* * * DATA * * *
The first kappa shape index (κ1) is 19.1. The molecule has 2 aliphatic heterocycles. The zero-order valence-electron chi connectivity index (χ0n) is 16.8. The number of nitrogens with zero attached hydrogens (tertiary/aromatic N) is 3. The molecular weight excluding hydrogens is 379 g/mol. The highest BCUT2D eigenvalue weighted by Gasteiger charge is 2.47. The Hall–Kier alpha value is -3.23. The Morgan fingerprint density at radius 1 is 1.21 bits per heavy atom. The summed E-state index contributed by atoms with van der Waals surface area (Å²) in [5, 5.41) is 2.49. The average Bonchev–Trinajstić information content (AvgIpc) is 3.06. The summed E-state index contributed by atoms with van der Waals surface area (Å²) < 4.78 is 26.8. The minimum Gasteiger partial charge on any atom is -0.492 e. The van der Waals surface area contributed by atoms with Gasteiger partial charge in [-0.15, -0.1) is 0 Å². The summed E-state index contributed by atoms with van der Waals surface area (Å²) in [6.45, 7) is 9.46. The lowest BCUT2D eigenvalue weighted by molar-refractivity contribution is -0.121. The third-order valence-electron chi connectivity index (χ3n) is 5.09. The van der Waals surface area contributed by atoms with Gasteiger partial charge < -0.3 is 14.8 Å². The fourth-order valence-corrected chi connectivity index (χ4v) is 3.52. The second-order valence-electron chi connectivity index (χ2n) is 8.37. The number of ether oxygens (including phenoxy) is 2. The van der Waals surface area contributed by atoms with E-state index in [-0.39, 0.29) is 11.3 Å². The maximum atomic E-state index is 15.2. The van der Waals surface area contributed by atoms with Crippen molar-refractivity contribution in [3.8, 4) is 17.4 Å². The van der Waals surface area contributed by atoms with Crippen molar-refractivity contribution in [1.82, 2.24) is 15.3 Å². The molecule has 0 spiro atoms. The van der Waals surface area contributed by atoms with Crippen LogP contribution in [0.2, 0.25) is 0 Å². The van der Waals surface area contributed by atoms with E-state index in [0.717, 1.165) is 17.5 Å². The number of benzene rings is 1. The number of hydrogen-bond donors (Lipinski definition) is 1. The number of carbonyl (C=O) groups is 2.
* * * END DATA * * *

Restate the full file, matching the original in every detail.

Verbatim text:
The first kappa shape index (κ1) is 19.1. The molecule has 2 aliphatic heterocycles. The zero-order valence-electron chi connectivity index (χ0n) is 16.8. The number of nitrogens with zero attached hydrogens (tertiary/aromatic N) is 3. The molecular weight excluding hydrogens is 379 g/mol. The highest BCUT2D eigenvalue weighted by Gasteiger charge is 2.47. The Hall–Kier alpha value is -3.23. The Morgan fingerprint density at radius 1 is 1.21 bits per heavy atom. The summed E-state index contributed by atoms with van der Waals surface area (Å²) in [5, 5.41) is 2.49. The average Bonchev–Trinajstić information content (AvgIpc) is 3.06. The summed E-state index contributed by atoms with van der Waals surface area (Å²) < 4.78 is 26.8. The minimum Gasteiger partial charge on any atom is -0.492 e. The van der Waals surface area contributed by atoms with Gasteiger partial charge in [-0.15, -0.1) is 0 Å². The summed E-state index contributed by atoms with van der Waals surface area (Å²) in [6.45, 7) is 9.46. The lowest BCUT2D eigenvalue weighted by molar-refractivity contribution is -0.121. The third-order valence-electron chi connectivity index (χ3n) is 5.09. The van der Waals surface area contributed by atoms with Gasteiger partial charge < -0.3 is 14.8 Å². The fourth-order valence-corrected chi connectivity index (χ4v) is 3.52. The second-order valence-electron chi connectivity index (χ2n) is 8.37. The number of ether oxygens (including phenoxy) is 2. The van der Waals surface area contributed by atoms with E-state index in [-0.39, 0.29) is 11.3 Å². The maximum atomic E-state index is 15.2. The van der Waals surface area contributed by atoms with Crippen molar-refractivity contribution in [3.8, 4) is 17.4 Å². The van der Waals surface area contributed by atoms with Crippen molar-refractivity contribution in [1.82, 2.24) is 15.3 Å². The molecule has 0 spiro atoms. The van der Waals surface area contributed by atoms with Crippen LogP contribution in [0.2, 0.25) is 0 Å². The van der Waals surface area contributed by atoms with E-state index in [0.717, 1.165) is 17.5 Å². The number of benzene rings is 1. The number of hydrogen-bond donors (Lipinski definition) is 1. The number of carbonyl (C=O) groups is 2.